My uncle recently read my handout and says he is following a primal/low carbohydrate diet for the past 10 days but he has not lost any weight. He is obese and has diabetes controlled well on Byetta--probably a good but very expensive way to control diabetes!! In addition giving him some diet reminders and telling him to decrease fruit consumption and maybe even counting carbohydrate grams, his question to me was, "Should I stop Byetta?"
I think Byetta has minimal positive metabolic effects If you are on a low carbohydrate diet and you don't really need the extra kick in the pancreas response to control blood sugars.
Byetta is a great medication when diabetics or pre-diabetics are eating the average diet containing 50-60% calories from carbohydrates though.
The positive effects that would lead to weight loss though are either not needed or can be regulated without Byetta on a low carb diet. The positive effects that would lower blood sugar aren't needed if the sugar can be controlled on a low carb diet. Byetta does increases satiety (delays gastric emptying) and decreases appetite/satiety via the effect on thalamic receptors--but a fat and protein rich meal can also increase satiety and relieve hunger.
Byetta will make the pancreas more sensitive to blood sugar and cause a much higher and quicker release of insulin. By suppressing glucagon release, Byetta stops glycogen in the liver from breaking down into glucose (and discourages the new storage of glucose as glycogen in the liver). The greater pancreatic sensitivity to blood sugar (and thus insulin release) that Byetta gives though is helpful if you have a "burnt out" pancreas. It will lead to a quicker control of blood sugar and the appropriate timing of the insulin release. This beneficial in those advanced diabetes--those with a "burnt out" pancreas with severe dysfunction.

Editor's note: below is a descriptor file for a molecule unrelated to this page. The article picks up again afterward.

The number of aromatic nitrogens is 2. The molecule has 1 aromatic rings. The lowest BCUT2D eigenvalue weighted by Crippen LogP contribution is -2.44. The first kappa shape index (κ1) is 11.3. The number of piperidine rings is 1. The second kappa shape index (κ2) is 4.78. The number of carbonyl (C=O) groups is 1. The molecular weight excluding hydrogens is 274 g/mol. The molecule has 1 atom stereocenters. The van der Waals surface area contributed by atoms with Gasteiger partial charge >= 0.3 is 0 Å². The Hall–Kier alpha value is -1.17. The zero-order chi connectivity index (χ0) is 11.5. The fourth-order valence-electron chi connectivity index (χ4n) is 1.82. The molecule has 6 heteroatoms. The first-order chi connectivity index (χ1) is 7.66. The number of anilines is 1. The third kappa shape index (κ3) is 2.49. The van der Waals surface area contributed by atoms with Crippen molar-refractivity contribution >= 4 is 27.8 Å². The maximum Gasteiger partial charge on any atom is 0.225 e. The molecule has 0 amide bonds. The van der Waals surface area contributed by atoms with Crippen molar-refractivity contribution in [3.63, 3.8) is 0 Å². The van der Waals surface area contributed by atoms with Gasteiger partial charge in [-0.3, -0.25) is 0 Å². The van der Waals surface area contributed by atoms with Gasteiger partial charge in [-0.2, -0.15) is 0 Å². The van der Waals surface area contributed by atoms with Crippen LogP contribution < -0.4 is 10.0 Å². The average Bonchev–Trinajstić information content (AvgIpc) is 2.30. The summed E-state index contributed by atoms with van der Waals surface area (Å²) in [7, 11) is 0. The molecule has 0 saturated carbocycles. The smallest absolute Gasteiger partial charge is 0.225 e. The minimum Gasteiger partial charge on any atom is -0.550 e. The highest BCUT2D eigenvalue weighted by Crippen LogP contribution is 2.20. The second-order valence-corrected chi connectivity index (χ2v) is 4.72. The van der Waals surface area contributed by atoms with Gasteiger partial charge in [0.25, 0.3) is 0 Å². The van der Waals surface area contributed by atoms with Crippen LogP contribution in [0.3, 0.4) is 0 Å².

Byetta may not help much on a low carbohydrate diet if you don't have fairly advanced diabetes. Unless you really need Byetta to control (by enhancing insulin secretion) even the small rise in blood sugar that occurs with a low carbohydrate diet, it seems plausible that this would lead to higher insulin levels than are needed to decrease blood sugars and prevent the toxicity of high blood sugars. Higher insulin levels even with a normal blood sugar will lead to less lipolysis (net fat storage). If you have pre-diabetes or easily controlled diabetes (hemoglobin A1c < 7.5 on Byetta and/or metformin), changing from a conventional high carb diet to a low carb diet will likely lead to at least as much benefit as Byetta. It is my opinion that Byetta may not improve blood sugars or lead to more weight loss when added to a low carbohydrate diet unless the patient's diabetes is advanced.
I'd welcome comments from patients and doctors on the additive benefits of Byetta to a low carbohydrate diet, if any.